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Letters

LETTERS: Let’s do more to stop the terrorism menace

Police vehicles and ambulances
Police vehicles and ambulances outside the scene of a terrorist attack at 14 Riverside Drive complex in Nairobi on January 16. PHOTO | DENNIS ONSONGO | NMG 

Like many in Kenya I’m still seething with anger and pain over the terrorist attack at the 14 Riverside complex in Nairobi on January 15. Innocent lives were taken away and many injured.

Terrorism is a global phenomenon and no country in the world no matter how powerful or weak is immune to the evil.

Thanks to the swift action by Kenyan security forces to contain the merchants of terror and probably after learning from past mistakes, this time round though 21 lives were lost the response to the attack was faster and better coordinated.

From the ongoing investigations a lot of revelations will obviously come out.

With the complexity of the problem permeating the society it is already showing that the evil culture is attracting a variety of communities and ages, especially young people. It is not easy to pinpoint it as a single community problem. However it is also facilitated by weak states neighbouring Kenya. The other key phenomenon to study is the interweaving of radicalism, religion, poverty, unemployment, weak states and societies in growth of terrorism.

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Selective as it is in terms of interpretation of some of the issues to suit their mission, it shows that structures of the society have to be carefully managed.There is no excuse for people to engage in terror acts. Any excuse is as evil as it comes. The key challenge is the growing phenomenon of attraction to terrorism for societies that would hitherto be allergic to that behaviour.

Moreover, terrorism has also spread globally and technology has aided in training and spreading of evil doctrines or radicalisation of individuals.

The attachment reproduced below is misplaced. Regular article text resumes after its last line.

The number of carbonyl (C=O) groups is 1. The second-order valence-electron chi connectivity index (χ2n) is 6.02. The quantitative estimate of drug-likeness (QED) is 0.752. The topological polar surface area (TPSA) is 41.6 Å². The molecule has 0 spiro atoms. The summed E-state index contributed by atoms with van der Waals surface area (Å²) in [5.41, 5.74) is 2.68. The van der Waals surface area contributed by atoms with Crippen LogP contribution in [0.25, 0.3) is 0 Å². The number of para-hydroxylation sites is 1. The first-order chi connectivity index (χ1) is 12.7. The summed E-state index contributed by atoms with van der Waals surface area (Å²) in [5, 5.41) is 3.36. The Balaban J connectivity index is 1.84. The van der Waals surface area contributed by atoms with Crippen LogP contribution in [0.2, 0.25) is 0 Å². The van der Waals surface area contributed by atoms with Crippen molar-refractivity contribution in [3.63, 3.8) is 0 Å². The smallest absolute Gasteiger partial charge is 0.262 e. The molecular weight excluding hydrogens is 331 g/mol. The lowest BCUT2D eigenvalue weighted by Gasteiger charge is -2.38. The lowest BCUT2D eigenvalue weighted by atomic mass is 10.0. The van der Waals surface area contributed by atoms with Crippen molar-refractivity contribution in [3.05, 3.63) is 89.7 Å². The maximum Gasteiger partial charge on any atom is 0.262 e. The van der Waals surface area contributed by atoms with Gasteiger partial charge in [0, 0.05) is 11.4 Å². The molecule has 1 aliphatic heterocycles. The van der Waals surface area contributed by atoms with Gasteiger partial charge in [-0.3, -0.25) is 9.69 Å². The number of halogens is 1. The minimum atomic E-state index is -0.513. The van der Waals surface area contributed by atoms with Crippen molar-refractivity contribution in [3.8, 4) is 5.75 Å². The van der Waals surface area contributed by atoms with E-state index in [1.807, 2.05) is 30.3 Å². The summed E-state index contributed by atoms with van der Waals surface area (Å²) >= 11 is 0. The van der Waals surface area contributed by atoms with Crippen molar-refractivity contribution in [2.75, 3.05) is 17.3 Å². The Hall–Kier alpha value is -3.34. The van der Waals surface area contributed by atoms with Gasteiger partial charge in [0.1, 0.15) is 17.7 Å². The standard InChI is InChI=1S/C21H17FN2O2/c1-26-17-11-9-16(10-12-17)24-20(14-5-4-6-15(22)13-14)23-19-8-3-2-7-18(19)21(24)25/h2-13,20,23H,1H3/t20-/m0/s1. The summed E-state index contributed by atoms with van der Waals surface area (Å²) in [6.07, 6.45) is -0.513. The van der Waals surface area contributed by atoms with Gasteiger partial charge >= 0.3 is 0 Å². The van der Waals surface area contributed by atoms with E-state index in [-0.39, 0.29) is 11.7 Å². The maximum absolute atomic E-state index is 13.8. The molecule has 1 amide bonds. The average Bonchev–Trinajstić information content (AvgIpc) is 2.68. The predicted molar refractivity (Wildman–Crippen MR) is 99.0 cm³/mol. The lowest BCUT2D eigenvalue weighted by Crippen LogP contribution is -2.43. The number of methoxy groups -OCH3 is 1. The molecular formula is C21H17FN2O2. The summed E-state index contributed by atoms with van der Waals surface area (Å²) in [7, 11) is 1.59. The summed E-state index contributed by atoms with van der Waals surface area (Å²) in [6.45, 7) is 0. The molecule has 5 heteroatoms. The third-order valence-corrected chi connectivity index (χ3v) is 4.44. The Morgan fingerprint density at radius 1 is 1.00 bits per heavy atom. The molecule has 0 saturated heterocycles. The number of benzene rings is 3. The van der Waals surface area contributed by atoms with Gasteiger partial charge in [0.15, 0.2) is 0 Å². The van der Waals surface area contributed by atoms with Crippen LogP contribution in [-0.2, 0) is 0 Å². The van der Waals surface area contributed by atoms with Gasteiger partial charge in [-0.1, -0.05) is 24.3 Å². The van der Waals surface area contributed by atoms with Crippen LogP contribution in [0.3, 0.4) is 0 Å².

I’m sure when investigations and intelligence are fully gathered there will be more shocking revelations than we have already gotten.

Already some of it as revealed in the media shows some elements of money laundering and misuse of young people lured by negative indoctrination that is not only self destructive but also very harmful to the entire society.

The terrorist attack in itself had the potential to damage Kenya in many ways that include destruction of human life, property and creating risks that could deter business opportunities that include very sensitive sectors like tourism.

Fortunately the response by Kenyan security forces this time round was swift and effective. Unfortunately it happened that the attack occurred on Kenyan soil and part of the nexus included Kenyans. Still several financial loopholes were exploited to aid the act of evil.

It is scary that desperate youths are being used to destroy people and society to achieve ulterior motives.

So what as a country we have to do is obviously deal with terrorism and those who engage or aid it ruthlessly, but also develop multifaceted mechanisms to combat the menace as well as prevent it from happening again.

Terrorism has both local and global inputs and effects. It has social, political, economic and technological contributions into it.

Research deeply and you will find that what has hit Kenya severally is not simply having a shaky neighbourhood with Somalia being a troubled nation for many years and harbouring terror group Al-Shabaab.

It is also true that global skirmishes and political, economic and social problems make Somalia a safe haven and launching pad for criminal activities in Kenya.

It is not just because Kenyan forces are stabilising Somalia or are seen as an occupying force there. It is bigger and has local, regional and global dimensions. It also goes beyond religion.

It is a cancer that has grown in the global society that terrorism is being fomented as a result of failures in the social, economic and political system and dysfunctional societies.

Similarly, regional and local conditions of political, economic and social nature are creating good avenues for the menace to thrive. Corruption for instance is endemic in many Third World countries, including Kenya. Corruption has a huge destabilizing effects for such countries as it denies many the right economic opportunities and aid criminal networks.

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